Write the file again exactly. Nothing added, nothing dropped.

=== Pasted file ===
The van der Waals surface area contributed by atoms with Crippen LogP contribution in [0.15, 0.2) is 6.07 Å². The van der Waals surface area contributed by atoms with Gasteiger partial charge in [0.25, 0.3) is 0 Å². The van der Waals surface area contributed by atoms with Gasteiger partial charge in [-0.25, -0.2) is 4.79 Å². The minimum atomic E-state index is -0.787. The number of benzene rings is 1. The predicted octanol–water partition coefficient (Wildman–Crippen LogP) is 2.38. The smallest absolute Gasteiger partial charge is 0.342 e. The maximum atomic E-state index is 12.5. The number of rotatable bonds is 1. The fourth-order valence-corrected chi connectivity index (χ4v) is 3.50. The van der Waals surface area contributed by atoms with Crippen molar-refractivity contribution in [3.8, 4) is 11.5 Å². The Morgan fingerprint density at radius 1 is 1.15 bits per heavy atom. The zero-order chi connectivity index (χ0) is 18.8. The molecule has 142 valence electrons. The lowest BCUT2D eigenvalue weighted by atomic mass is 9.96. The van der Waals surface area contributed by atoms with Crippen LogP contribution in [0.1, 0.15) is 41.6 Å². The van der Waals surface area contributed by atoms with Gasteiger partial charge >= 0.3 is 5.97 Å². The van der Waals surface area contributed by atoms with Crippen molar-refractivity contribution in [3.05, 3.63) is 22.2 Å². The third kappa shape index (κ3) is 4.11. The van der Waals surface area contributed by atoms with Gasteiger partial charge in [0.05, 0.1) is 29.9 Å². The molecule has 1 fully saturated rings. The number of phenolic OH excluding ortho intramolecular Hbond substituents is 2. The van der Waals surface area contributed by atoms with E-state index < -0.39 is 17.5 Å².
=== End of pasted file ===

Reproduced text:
The van der Waals surface area contributed by atoms with Crippen LogP contribution in [0.15, 0.2) is 6.07 Å². The van der Waals surface area contributed by atoms with Gasteiger partial charge in [0.25, 0.3) is 0 Å². The van der Waals surface area contributed by atoms with Gasteiger partial charge in [-0.25, -0.2) is 4.79 Å². The minimum atomic E-state index is -0.787. The number of benzene rings is 1. The predicted octanol–water partition coefficient (Wildman–Crippen LogP) is 2.38. The smallest absolute Gasteiger partial charge is 0.342 e. The maximum atomic E-state index is 12.5. The number of rotatable bonds is 1. The fourth-order valence-corrected chi connectivity index (χ4v) is 3.50. The van der Waals surface area contributed by atoms with Crippen molar-refractivity contribution in [3.8, 4) is 11.5 Å². The Morgan fingerprint density at radius 1 is 1.15 bits per heavy atom. The zero-order chi connectivity index (χ0) is 18.8. The molecule has 142 valence electrons. The lowest BCUT2D eigenvalue weighted by atomic mass is 9.96. The van der Waals surface area contributed by atoms with Crippen LogP contribution in [0.1, 0.15) is 41.6 Å². The van der Waals surface area contributed by atoms with Gasteiger partial charge >= 0.3 is 5.97 Å². The van der Waals surface area contributed by atoms with Crippen molar-refractivity contribution in [3.05, 3.63) is 22.2 Å². The third kappa shape index (κ3) is 4.11. The van der Waals surface area contributed by atoms with Gasteiger partial charge in [0.05, 0.1) is 29.9 Å². The molecule has 1 fully saturated rings. The number of phenolic OH excluding ortho intramolecular Hbond substituents is 2. The van der Waals surface area contributed by atoms with E-state index < -0.39 is 17.5 Å².